Hot water system requirements
The mandatory requirements to install energy efficient (gas, solar or heat pump) hot water systems in all new houses and in an existing house located in a gas reticulated area at time of replacement were repealed on 1 February 2013. Homeowners are now able to choose a hot water system that best suits their circumstances, including an electric system.
The Queensland Development Mandatory Part 4.1 - Sustainable buildings was also amended to reflect greater choice to homeowners for their hot water system.
Building development applications lodged for the construction of new class 1 buildings (houses, townhouses, terrace houses and villas) in Queensland before 1 February 2013 may still be required to comply with the requirements in force prior to 1 February 2013. However, if the building certifier has not issued a final certificate for the home, owners can apply to their building certifier to vary the approval to include an electric hot water system. This may be practical in situations where the hot water system has not yet been installed.
Building owners who have entered into contracts that include an energy efficient hot water system should talk to their builder as soon as possible if they want to change the type of system installed. For example, where the hot water system has not yet been supplied the owner and the builder may wish to negotiate a variation to the building contract. However, this is a contractual matter and it is entirely up to the parties on how they wish proceed.
Hot water system laws pre February 2013
Between 1 March 2006 and 31 January 2013, owners of new houses and townhouses were required to install an energy efficient hot water system.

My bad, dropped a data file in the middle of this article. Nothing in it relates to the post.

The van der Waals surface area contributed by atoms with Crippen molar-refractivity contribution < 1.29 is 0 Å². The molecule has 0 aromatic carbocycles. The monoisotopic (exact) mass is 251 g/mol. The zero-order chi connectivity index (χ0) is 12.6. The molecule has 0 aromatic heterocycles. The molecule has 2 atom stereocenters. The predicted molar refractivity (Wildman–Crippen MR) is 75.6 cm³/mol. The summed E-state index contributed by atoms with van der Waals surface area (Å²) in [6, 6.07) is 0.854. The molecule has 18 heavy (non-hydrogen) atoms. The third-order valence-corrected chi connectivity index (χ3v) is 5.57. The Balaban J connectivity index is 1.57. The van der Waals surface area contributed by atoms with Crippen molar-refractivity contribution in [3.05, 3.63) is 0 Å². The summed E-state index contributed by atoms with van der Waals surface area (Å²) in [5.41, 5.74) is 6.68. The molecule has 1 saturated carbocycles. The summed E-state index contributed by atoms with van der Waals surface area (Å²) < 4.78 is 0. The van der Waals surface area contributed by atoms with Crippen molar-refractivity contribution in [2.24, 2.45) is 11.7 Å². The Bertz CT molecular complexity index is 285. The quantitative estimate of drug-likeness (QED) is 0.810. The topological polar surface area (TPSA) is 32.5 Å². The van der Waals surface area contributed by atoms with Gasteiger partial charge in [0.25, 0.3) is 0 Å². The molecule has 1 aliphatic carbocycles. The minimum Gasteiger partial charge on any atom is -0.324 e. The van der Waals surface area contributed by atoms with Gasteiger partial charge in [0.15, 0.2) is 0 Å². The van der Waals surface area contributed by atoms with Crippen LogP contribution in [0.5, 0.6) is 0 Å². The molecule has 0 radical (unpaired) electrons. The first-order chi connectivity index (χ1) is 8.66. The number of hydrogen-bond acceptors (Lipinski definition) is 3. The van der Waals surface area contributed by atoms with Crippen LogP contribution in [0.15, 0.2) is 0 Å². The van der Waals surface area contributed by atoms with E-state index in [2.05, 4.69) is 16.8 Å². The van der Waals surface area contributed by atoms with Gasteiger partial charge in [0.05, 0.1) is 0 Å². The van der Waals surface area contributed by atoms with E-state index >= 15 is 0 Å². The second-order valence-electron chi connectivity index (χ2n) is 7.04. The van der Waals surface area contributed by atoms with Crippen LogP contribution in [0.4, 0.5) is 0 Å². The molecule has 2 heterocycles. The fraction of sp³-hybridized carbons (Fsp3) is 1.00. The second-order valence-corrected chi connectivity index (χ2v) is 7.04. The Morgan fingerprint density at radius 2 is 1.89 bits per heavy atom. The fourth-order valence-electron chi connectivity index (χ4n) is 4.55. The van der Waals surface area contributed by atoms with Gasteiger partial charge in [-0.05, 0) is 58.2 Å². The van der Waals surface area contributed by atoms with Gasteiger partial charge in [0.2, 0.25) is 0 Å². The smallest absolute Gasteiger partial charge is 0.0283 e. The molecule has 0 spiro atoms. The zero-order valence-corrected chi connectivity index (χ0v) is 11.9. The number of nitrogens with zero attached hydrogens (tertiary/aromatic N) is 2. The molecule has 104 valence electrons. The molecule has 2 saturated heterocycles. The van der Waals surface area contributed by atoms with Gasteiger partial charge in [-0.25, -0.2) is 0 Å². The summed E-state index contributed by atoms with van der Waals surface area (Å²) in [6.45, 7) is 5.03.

Between 1 January 2010 and 31 January 2013, owners of existing houses and townhouses located in a reticulated natural gas area were required to install an energy efficient system when their existing electric hot water system needed replacing.
Where an existing electric hot water system in a gas reticulation area was damaged by a natural disaster event replacement with another electric system was permitted. A licensed plumber was required to certify that the electric hot water system was damaged by a natural disaster.
In hot water storage systems for residential buildings, hot water must be heated to a minimum of 60° Celsius to prevent the growth of bacteria such as Legionella.
A tempering device ensures that hot water is delivered to taps at a maximum 50° Celsius. This temperature is considered sufficient for domestic hygiene purposes and effectively reduces the risk of scalding-related injuries from hot water use.
A tempering device is required to be fitted to all new and replacement hot water systems. They can be identified by a blue, green, orange (solar systems) or black plastic cap fitted as part of the system’s piping.
Solar and heat pump endorsement
From 1 January 2012, solar hot water and heat pump hot water systems must be installed by a hot water installer with a solar and heat pump endorsement from the Plumbing Industry Council.